Likewise, Davis has failed to establish that he had a property right to consideration for promotion to Division Manager exclusive of individuals who applied for the position after January 30, 1989. Davis relies on Administrative Order No. B-305-2-(1) which governs the procedure for the posting of vacant positions. The order states, in part, that after the closing date of the posting, the position may be filled at any time within three months without further posting. The order does not, as Davis urges, mandate that the position be filled within three months with an applicant who had actually responded to the posting prior to its closing date. Indeed, the cited order in no way places any substantive limits on the decisionmaker's discretion to choose a particular person to fill the vacancy. As a result, Davis failed to show that he had a legitimate claim of entitlement to consideration for promotion to Division Manager exclusive of individuals who applied for the position after the closing date of the posting.

Because Plaintiffs failed to provide a legally sufficient evidentiary basis for a reasonable jury to enter a verdict in their favor on the issue of whether Defendants violated their rights to due process, we conclude the district court properly granted Defendants' motion for judgment as a matter of law on Plaintiffs' 1983 claims.

Plaintiffs also assert the jury's verdict in favor of Defendants on their 1981 claims was not supported by sufficient evidence, and resulted in a miscarriage of justice. "When a jury verdict is challenged on appeal, our review is limited to determining whether the record--viewed in the light most favorable to the prevailing party--contains substantial evidence to support the jury's decision." FDIC v. United Pacific Ins. Co., 20 F.3d 1070, 1082 (10th Cir. 1994) (citing Comcoa, Inc. v. NEC Tel., Inc., 931 F.2d 655, 663 (10th Cir. 1991)).

Plaintiffs' 1981 claims are based on their theory that Defendants' failure to promote them was a result of racial discrimination. Defendants countered that Plaintiffs were not selected for promotion due to legitimate business reasons. We hold the record contains substantial evidence from which the jury could conclude that Plaintiffs had failed their burden of proving they were the victims of intentional discrimination. See Patterson v. McLean Credit Union, 491 U.S. 164, 187 (1989) (Title VII framework, which includes principle that plaintiff has final burden of proving intentional discrimination, applies to claims of racial discrimination under 1981).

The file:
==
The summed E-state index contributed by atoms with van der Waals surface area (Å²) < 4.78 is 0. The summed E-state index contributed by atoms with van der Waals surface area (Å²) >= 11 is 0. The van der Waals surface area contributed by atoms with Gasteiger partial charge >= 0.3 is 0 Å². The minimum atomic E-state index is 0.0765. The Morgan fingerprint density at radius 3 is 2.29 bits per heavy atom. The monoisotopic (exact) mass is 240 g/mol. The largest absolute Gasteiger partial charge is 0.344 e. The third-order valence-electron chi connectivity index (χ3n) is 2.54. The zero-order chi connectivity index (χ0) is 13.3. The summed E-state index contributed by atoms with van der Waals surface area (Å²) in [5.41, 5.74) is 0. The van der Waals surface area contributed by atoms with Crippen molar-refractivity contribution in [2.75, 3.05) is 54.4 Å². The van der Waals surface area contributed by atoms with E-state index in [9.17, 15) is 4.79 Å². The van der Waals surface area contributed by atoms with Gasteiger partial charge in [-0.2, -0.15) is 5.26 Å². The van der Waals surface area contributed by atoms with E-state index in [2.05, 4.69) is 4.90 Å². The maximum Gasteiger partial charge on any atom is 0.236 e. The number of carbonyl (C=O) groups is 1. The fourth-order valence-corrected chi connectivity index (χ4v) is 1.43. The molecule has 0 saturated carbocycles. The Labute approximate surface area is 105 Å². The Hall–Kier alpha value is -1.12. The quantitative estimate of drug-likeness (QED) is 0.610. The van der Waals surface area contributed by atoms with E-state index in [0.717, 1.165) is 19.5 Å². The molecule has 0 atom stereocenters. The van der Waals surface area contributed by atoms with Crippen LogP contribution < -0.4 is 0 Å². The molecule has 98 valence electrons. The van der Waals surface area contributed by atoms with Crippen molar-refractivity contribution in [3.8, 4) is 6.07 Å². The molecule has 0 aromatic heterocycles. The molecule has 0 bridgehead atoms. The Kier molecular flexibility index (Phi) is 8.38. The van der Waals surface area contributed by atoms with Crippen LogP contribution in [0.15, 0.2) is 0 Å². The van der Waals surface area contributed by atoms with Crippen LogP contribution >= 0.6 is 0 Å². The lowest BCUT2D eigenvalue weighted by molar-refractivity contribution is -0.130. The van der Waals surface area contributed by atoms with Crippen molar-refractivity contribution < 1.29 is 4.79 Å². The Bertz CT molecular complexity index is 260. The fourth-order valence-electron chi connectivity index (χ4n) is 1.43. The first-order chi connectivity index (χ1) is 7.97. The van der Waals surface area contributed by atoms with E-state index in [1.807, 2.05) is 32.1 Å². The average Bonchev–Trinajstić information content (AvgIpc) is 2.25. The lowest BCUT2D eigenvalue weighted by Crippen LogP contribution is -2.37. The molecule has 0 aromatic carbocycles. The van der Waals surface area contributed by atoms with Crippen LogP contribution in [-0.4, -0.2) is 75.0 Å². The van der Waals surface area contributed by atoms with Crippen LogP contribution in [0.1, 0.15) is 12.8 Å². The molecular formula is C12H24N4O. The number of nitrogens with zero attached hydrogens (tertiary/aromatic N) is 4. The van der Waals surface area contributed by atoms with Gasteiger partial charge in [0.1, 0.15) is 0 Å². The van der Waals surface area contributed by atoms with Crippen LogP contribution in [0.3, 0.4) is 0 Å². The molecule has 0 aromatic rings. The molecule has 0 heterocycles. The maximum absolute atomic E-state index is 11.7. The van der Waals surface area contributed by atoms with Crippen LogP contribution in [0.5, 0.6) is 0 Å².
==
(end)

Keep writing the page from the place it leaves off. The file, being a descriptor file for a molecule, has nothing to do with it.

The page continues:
In rebutting Plaintiffs' claims, Defendants presented substantial evidence that the decision not to select Plaintiffs for promotion was not due to racial animus. Defendants presented evidence that Powell actively sought a minority to fill the Division Manager vacancy. Moreover, the testimony at trial indicated that Powell rejected Burrell for the position because Burrell's supervisors informed him that Burrell was not a top performer, and he performed his job at minimal levels. Likewise, Defendants presented evidence that Davis was rejected for the Division Manager position because Davis was performing poorly in his then current job and had a history of bragging about engaging in very questionable behavior concerning minority recruitment. Finally, Powell testified that he believed other applicants for the position were better qualified than Burrell and Davis. We hold the jury could conclude this evidence was sufficient to rebut Plaintiffs' prima facia case of discrimination, and the record, viewed in the light most favorable to Defendants, supports the jury's conclusion that Plaintiffs (1) failed to prove that Defendants' reasons for not promoting them were pretextual, or (2) otherwise failed to prove intentional discrimination. Having concluded that the jury's verdict was supported by substantial evidence, we further hold the verdict did not result in a miscarriage of justice.

AFFIRMED.4 

 1

This order and judgment is not binding precedent, except under the doctrines of law of the case, res judicata, and collateral estoppel. The court generally disfavors the citation of orders and judgments; nevertheless, an order and judgment may be cited under the terms and conditions of the court's General Order filed November 29, 1993. 151 F.R.D. 470

 2

The Honorable Milton I. Shadur, Senior United States District Judge for the Northern District of Illinois, sitting by designation

 3

In his reply brief, Burrell points to an Oklahoma Attorney General's opinion to support his contention that once the decisionmaker requested the register, he was required to actually hire from it. See Op. Okla. Att'y Gen. No. 86-1 (June 24, 1986). Although the Attorney General's opinion may have offered vague support for this proposition at one time, it clearly does not apply here because the opinion interpreted an earlier version of Okla. Stat. Ann. tit. 74, 840.15, which was amended in 1986 so that it no longer applies to promotion decisions

 4

In their brief, Defendants have withdrawn their cross-appeal. Case No. 93-6320 is therefore DISMISSED